Cell-free Production of the Extracellular Domain of the Nicotinic Acetylcholine Receptor

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Abstract



The nicotinic acetylcholine receptor (nAChR) is a ligandgated ion channel which is incorporated into the postsynaptic membrane of neurons [1]. NAChR is composed of five homologous subunits, whose transmembrane domains form an ion pore and the N-terminal domains contain the binding sites for the ligand (Fig.1). One of the most common subtypes of nAChR receptor in mammalian nervous systems is a homopentameric, α7 nAChR (α7nAChR), and several neurodegenerative disorders are associated with its dysfunction [2]. An effective system for the production of the individual subunits and other domains of nAChR is a prerequisite for studies focused on the receptor itself, and for the design of biomedical drugs to be used in the treatment of the disease. The tendency of these proteins to form insoluble aggregates in solution makes the development of such systems difficult [3]. Recently, a research group from the USA published the xray structure of acetylcholine binding protein (AchBP) from Lymnaea stagnalis [4]. AChBP is a water-soluble protein composed of five identical subunits. This protein shares 25% sequence homology with the extracellular domain of α7nAChrR (α7ED), and it is capable of interacting with some of the nAChR ligands (for example, acetylcholine, α-conotixins, and α-neurotoxins) [4]. It has been shown that replacing the fragment of α7ED which is located between Cys128 and Cys142 (the so-called Cys-loop) with a homologous loop from AChBP increases the solubility of the domain [5]. During the past 10 years, cell-free systems, especially continuous-z exchange cell-free systems, have been successfully used in the production of recombinant proteins [7, 8]. These systems have some advantages over host-based gene expression systems: (i) the direct addition of special agents or co-factors into the reaction mixture can prevent the aggregation of the target protein, and (ii) the method permits the synthesis of selectively labeled proteins which can then be used in structural studies.

E N Lyukmanova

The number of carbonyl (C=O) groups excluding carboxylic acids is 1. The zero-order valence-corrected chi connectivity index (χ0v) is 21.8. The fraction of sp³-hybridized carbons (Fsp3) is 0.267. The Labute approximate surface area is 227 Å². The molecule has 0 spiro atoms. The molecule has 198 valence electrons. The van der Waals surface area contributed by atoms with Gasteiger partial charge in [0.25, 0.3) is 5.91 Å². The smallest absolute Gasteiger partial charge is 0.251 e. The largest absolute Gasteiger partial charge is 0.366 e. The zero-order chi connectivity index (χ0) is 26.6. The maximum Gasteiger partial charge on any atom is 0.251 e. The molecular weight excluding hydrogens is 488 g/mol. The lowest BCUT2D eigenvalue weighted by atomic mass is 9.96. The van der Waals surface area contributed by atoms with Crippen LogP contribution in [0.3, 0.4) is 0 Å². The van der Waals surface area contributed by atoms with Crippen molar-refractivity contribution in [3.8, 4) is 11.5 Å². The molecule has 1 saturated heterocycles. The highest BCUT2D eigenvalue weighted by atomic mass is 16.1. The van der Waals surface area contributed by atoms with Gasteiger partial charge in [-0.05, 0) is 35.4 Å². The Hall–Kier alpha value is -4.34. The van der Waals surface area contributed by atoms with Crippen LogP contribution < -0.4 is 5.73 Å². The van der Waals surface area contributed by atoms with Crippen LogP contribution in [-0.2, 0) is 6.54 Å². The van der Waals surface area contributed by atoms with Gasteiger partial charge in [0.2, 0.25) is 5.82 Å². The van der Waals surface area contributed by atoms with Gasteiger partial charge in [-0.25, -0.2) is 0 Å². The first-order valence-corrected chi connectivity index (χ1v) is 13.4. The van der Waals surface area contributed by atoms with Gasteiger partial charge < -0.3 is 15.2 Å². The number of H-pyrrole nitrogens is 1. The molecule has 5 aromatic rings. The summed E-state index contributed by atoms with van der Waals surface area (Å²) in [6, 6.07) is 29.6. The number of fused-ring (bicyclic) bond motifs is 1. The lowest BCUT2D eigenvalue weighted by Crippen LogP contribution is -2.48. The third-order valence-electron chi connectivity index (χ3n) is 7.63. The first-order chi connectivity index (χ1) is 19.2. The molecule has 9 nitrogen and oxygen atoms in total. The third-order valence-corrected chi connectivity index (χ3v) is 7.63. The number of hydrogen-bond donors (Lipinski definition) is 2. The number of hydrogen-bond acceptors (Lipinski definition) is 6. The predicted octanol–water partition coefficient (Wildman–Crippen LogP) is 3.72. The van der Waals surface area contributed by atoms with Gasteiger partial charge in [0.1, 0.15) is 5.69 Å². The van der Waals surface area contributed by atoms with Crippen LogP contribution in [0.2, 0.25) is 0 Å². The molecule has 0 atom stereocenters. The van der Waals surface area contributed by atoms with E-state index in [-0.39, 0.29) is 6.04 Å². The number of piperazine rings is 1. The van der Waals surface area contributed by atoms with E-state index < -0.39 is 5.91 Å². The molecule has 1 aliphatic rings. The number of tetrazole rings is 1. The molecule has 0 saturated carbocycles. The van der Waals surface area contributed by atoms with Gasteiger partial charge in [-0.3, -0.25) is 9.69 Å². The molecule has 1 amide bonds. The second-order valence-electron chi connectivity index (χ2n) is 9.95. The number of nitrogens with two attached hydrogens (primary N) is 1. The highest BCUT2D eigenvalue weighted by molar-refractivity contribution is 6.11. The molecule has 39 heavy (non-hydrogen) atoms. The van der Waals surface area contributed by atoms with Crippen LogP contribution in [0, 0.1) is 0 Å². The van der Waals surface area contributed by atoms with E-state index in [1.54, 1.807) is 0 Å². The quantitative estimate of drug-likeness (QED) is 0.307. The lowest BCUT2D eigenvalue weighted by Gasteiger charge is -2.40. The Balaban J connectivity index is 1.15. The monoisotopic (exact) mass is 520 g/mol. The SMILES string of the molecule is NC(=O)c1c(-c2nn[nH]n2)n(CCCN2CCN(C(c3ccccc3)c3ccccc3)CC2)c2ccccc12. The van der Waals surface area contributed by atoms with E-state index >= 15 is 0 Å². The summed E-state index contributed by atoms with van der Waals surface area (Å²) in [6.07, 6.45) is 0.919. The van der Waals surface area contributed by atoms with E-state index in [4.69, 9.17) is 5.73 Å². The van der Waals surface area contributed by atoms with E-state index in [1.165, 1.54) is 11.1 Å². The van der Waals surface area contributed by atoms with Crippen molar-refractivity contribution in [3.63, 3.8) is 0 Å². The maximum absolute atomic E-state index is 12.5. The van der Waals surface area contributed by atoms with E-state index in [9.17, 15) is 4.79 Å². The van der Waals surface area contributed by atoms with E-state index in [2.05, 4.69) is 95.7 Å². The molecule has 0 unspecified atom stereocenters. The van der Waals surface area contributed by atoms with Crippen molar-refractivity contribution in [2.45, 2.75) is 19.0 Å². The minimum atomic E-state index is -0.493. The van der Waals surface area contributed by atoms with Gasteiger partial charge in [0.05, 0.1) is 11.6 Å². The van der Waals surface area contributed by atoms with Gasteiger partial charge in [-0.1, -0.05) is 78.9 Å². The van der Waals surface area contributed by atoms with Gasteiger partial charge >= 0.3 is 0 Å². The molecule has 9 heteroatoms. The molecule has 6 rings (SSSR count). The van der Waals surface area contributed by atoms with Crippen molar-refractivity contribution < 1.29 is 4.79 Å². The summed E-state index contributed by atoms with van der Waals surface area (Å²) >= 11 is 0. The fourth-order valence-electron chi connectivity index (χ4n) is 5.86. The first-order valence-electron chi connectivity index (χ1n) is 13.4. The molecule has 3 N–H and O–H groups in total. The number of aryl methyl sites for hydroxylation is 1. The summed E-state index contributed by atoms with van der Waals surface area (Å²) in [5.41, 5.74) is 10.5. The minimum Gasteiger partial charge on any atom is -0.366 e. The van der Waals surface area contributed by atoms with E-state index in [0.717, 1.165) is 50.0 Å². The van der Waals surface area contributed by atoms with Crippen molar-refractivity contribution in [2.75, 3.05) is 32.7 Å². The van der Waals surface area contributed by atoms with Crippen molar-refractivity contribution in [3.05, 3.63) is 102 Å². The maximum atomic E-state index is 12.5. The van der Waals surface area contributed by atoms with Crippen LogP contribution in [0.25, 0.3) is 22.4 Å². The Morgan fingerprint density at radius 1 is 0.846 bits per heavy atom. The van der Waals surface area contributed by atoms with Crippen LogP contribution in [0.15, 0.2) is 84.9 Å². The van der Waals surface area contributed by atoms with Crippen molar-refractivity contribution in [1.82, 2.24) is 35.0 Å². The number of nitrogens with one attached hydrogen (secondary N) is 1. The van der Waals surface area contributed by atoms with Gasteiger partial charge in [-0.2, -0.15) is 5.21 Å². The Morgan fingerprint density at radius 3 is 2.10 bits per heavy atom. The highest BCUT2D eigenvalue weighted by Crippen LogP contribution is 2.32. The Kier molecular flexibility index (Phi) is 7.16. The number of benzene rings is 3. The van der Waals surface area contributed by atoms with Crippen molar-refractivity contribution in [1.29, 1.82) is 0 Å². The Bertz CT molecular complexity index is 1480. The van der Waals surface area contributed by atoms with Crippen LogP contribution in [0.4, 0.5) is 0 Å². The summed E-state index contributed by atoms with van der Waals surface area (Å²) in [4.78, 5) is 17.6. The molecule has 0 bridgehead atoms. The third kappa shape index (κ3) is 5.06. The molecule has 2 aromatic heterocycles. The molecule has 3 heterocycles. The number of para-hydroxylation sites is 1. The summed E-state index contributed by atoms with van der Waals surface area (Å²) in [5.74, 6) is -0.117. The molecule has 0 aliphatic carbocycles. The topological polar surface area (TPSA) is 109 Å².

Shemyakin-Ovchinnikov Insitute of Bioorganic Chemistry, Russian Academy of Sciences

Email: genchem@ibch.ru
16/10, Miklucho-Maklaya str., Moscow, Russia

G S Kopeina

Moscow State University

Email: genchem@ibch.ru
Leninskie Gory, GSP-1, Moscow, 119991

M A Shulepko

Moscow State University

Email: genchem@ibch.ru
Leninskie Gory, GSP-1, Moscow, 119991

Z O Shenkarev

Shemyakin-Ovchinnikov Insitute of Bioorganic Chemistry, Russian Academy of Sciences

Email: genchem@ibch.ru
16/10, Miklucho-Maklaya str., Moscow, Russia

A S Arseniev

Shemyakin-Ovchinnikov Insitute of Bioorganic Chemistry, Russian Academy of Sciences

Email: genchem@ibch.ru
16/10, Miklucho-Maklaya str., Moscow, Russia

D A Dolgikh

Shemyakin-Ovchinnikov Insitute of Bioorganic Chemistry, Russian Academy of Sciences; Moscow State University

Email: genchem@ibch.ru
16/10, Miklucho-Maklaya str., Moscow, Russia; Leninskie Gory, GSP-1, Moscow, 119991

M P Kirpichnikov

Shemyakin-Ovchinnikov Insitute of Bioorganic Chemistry, Russian Academy of Sciences; Moscow State University

Email: genchem@ibch.ru
16/10, Miklucho-Maklaya str., Moscow, Russia; Leninskie Gory, GSP-1, Moscow, 119991

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  4. Brejc K., J.van Dijk W., Klaassen R.V., Schuurmans M., van der Oost J., Smit A.B., Sixma T.K. Nature (2001) 411, 269-276
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  8. Klammt С., Lohr F., Schafer B., Haase W., Dotsch V., Ruterjans H., Glaubitz C., Bernhard F. FEBS Lett., (2004) 271, 568–580.
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  10. Lyukmanova E.N., Shenkarev Z.O., Schulga A.A., Ermolyuk Y.S., Mordvintsev D., UtkinY.N., Shoulepko M.A., Hogg R., Bertrand D., Dolgikh D.A., Tsetlin V.I., Kirpichnikov M.P. J. Biol. Chem., (2007) 282(34), 24784-91.

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Copyright (c) 2009 Lyukmanova E.N., Kopeina G.S., Shulepko M.A., Shenkarev Z.O., Arseniev A.S., Dolgikh D.A., Kirpichnikov M.P.

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